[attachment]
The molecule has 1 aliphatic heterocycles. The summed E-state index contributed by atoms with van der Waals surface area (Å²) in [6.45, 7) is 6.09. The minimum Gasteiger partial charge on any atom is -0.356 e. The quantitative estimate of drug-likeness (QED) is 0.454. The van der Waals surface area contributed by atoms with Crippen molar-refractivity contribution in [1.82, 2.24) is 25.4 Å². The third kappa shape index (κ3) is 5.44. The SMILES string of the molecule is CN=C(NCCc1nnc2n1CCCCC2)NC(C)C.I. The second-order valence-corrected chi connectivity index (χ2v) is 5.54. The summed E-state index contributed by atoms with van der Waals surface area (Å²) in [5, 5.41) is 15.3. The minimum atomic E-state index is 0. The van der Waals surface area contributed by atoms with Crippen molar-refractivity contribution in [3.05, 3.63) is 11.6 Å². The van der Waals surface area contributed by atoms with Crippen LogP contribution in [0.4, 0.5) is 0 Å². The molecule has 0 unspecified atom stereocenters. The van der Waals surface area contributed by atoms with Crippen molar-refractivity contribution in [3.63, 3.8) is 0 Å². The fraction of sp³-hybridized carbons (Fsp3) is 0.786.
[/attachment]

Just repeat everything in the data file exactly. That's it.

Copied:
The molecule has 1 aliphatic heterocycles. The summed E-state index contributed by atoms with van der Waals surface area (Å²) in [6.45, 7) is 6.09. The minimum Gasteiger partial charge on any atom is -0.356 e. The quantitative estimate of drug-likeness (QED) is 0.454. The van der Waals surface area contributed by atoms with Crippen molar-refractivity contribution in [1.82, 2.24) is 25.4 Å². The third kappa shape index (κ3) is 5.44. The SMILES string of the molecule is CN=C(NCCc1nnc2n1CCCCC2)NC(C)C.I. The second-order valence-corrected chi connectivity index (χ2v) is 5.54. The summed E-state index contributed by atoms with van der Waals surface area (Å²) in [5, 5.41) is 15.3. The minimum atomic E-state index is 0. The van der Waals surface area contributed by atoms with Crippen molar-refractivity contribution in [3.05, 3.63) is 11.6 Å². The van der Waals surface area contributed by atoms with Crippen LogP contribution in [0.4, 0.5) is 0 Å². The molecule has 0 unspecified atom stereocenters. The van der Waals surface area contributed by atoms with Crippen molar-refractivity contribution in [3.63, 3.8) is 0 Å². The fraction of sp³-hybridized carbons (Fsp3) is 0.786.